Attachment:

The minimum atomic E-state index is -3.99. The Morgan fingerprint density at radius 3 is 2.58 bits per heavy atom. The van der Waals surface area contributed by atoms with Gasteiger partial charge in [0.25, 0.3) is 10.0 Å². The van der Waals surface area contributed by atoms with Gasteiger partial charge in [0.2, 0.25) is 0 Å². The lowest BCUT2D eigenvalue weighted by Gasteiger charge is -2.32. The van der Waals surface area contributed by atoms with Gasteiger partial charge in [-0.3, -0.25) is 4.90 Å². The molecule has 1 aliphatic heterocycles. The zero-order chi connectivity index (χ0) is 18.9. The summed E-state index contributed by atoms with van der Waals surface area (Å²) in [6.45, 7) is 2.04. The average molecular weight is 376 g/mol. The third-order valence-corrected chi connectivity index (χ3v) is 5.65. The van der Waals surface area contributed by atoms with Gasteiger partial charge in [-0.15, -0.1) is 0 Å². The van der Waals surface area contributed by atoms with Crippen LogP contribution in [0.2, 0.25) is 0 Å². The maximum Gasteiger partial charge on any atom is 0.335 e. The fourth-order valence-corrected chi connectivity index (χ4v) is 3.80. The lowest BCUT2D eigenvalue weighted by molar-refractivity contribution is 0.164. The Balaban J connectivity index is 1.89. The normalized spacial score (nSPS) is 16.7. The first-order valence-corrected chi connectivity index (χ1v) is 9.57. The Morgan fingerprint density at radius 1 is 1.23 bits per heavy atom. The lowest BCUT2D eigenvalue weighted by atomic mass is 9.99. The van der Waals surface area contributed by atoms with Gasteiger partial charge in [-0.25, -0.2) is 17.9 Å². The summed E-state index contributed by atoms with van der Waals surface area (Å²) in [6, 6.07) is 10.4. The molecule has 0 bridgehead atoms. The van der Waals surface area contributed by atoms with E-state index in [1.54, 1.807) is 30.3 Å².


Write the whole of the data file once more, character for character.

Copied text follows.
The minimum atomic E-state index is -3.99. The Morgan fingerprint density at radius 3 is 2.58 bits per heavy atom. The van der Waals surface area contributed by atoms with Gasteiger partial charge in [0.25, 0.3) is 10.0 Å². The van der Waals surface area contributed by atoms with Gasteiger partial charge in [0.2, 0.25) is 0 Å². The lowest BCUT2D eigenvalue weighted by Gasteiger charge is -2.32. The van der Waals surface area contributed by atoms with Gasteiger partial charge in [-0.3, -0.25) is 4.90 Å². The molecule has 1 aliphatic heterocycles. The zero-order chi connectivity index (χ0) is 18.9. The summed E-state index contributed by atoms with van der Waals surface area (Å²) in [6.45, 7) is 2.04. The average molecular weight is 376 g/mol. The third-order valence-corrected chi connectivity index (χ3v) is 5.65. The van der Waals surface area contributed by atoms with Gasteiger partial charge in [-0.15, -0.1) is 0 Å². The van der Waals surface area contributed by atoms with Crippen LogP contribution in [0.2, 0.25) is 0 Å². The maximum Gasteiger partial charge on any atom is 0.335 e. The fourth-order valence-corrected chi connectivity index (χ4v) is 3.80. The lowest BCUT2D eigenvalue weighted by molar-refractivity contribution is 0.164. The Balaban J connectivity index is 1.89. The normalized spacial score (nSPS) is 16.7. The first-order valence-corrected chi connectivity index (χ1v) is 9.57. The Morgan fingerprint density at radius 1 is 1.23 bits per heavy atom. The lowest BCUT2D eigenvalue weighted by atomic mass is 9.99. The van der Waals surface area contributed by atoms with Gasteiger partial charge in [-0.25, -0.2) is 17.9 Å². The summed E-state index contributed by atoms with van der Waals surface area (Å²) in [6, 6.07) is 10.4. The molecule has 0 bridgehead atoms. The van der Waals surface area contributed by atoms with E-state index in [1.54, 1.807) is 30.3 Å².